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Pedestrian Safety Frequently Asked Questions

Are pedestrian deaths and injuries a big problem?
Annually, pedestrian deaths account for a large percentage of all motor vehicle-related fatalities in the U.S. Thousands of pedestrians are injuried or killed in traffic crashes every year in the United States.
Where do most pedestrian deaths occur?
Most pedestrian deaths occur in large urban areas. In cities with a population exceeding 1 million, pedestrians account for about 35 percent of all motor vehicle fatalities.
Does alcohol impairment contribute to pedestrian deaths?
Almost one-third of all adult pedestrians fatally injured in traffic crashes have blood alcohol concentrations (BACs) of 0.10 percent or more. At night, more than half of all adult pedestrians fatally injured in traffic crashes have BACs of 0.10 percent or more. (IIHS Status Report: Vol. 34, No. 3, March 13, 1999)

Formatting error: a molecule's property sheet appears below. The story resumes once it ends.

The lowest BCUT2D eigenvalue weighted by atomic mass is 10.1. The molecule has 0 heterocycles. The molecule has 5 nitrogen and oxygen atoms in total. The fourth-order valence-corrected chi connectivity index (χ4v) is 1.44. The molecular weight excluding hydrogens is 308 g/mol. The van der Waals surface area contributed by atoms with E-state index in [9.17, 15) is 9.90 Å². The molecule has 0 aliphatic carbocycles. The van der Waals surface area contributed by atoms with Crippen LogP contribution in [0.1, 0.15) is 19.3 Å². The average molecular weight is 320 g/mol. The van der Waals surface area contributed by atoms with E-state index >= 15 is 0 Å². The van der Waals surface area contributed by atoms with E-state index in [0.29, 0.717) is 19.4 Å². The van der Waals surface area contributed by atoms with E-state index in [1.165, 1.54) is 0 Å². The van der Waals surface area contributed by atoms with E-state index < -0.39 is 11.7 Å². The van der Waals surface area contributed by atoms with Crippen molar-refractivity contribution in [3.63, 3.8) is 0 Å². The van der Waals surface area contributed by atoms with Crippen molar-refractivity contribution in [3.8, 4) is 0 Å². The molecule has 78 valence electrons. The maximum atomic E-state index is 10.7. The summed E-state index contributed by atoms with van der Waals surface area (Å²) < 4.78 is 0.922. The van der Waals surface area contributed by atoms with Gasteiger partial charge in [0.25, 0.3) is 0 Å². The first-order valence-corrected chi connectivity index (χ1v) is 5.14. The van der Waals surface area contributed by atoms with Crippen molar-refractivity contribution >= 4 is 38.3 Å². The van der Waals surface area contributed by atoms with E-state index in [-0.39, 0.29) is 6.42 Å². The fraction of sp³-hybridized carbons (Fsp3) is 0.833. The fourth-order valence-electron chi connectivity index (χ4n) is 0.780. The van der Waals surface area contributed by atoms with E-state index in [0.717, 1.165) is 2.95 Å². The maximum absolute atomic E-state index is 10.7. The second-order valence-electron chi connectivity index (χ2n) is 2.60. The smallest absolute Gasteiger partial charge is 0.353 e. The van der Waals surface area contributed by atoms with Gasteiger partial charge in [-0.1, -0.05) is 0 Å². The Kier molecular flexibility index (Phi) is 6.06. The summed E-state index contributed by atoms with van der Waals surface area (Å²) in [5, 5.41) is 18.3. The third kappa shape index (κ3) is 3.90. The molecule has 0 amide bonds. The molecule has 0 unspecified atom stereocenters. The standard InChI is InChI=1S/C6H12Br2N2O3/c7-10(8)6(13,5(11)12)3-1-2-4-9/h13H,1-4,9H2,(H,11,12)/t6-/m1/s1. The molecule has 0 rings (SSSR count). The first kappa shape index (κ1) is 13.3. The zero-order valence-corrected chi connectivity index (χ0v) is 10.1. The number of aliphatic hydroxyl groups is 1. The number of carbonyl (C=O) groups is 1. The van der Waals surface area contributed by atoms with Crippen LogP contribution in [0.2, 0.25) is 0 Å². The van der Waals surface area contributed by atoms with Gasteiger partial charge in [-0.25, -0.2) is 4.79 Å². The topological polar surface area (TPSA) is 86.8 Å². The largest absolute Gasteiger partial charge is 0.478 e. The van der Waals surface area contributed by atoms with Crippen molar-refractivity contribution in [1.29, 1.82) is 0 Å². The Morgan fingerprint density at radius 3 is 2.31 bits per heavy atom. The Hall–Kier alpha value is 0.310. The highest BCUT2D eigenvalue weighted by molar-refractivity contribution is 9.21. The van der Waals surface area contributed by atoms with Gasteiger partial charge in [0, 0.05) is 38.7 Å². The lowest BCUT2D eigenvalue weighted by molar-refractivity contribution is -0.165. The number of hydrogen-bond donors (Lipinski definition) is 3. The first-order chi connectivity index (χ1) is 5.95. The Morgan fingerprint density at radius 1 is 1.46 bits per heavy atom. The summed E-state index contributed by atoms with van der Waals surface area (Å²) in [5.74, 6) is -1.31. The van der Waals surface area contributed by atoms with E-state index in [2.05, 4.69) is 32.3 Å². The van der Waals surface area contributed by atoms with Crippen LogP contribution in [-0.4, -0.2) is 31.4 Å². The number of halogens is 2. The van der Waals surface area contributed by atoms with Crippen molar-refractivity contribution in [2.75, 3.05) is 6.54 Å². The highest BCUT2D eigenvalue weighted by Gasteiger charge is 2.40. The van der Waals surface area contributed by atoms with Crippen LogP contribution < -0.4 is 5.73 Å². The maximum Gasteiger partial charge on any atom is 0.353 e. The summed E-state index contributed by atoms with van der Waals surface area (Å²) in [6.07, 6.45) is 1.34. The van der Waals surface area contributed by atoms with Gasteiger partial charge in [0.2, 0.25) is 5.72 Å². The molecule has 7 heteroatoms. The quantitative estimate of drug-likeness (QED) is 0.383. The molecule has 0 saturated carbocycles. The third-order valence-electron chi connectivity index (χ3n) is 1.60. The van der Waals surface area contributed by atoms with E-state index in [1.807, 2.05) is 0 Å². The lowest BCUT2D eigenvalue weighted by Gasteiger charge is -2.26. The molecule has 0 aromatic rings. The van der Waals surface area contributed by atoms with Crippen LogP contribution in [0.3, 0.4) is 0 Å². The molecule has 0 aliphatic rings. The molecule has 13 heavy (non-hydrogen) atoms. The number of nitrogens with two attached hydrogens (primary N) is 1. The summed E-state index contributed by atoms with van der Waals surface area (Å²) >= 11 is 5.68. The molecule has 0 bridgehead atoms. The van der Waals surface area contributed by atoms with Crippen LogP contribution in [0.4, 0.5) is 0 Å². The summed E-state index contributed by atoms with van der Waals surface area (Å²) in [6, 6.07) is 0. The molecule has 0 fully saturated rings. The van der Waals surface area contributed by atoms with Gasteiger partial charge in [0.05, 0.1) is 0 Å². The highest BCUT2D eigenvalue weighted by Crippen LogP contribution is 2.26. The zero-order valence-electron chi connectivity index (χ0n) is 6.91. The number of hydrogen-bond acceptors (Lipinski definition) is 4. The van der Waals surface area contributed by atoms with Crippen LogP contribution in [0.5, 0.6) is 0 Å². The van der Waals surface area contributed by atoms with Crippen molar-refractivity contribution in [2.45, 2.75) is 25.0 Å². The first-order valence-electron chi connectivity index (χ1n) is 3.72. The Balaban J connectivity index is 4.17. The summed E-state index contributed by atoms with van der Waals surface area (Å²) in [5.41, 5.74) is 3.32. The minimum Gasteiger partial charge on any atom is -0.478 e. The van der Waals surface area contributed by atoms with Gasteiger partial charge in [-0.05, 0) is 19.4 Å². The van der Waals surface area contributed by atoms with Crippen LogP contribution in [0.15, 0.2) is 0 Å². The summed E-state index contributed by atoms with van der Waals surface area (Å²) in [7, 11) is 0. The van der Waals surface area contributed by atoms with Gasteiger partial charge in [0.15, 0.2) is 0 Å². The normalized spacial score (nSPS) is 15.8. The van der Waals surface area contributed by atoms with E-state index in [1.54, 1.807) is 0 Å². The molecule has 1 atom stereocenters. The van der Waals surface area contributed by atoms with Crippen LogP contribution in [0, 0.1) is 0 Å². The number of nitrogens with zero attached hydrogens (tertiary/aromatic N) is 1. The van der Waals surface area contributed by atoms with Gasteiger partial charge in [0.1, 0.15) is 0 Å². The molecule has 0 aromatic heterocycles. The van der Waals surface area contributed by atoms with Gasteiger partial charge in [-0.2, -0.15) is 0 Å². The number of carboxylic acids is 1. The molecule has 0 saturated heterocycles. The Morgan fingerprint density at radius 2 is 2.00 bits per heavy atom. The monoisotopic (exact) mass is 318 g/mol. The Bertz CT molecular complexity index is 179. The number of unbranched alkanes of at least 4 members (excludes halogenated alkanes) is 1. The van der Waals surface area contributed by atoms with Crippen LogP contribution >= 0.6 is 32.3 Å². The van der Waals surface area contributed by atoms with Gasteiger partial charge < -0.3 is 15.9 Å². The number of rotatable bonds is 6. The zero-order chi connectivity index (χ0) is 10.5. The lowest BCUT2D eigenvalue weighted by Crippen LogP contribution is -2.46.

Who is most at risk in terms of pedestrian fatalities?
Elderly pedestrians, age 70 and above, are at the greatest risk for pedestrian fatalities.
How do most pedestrian injuries occur?
Most pedestrians are struck by the front of a passenger vehicle.
What is jaywalking?
Jaywalking is crossing the street at any point other than a crosswalk or corner.
What is the correct way to scan before crossing the street?
Stop, look LEFT-RIGHT-LEFT, and over your shoulder for turning traffic before crossing.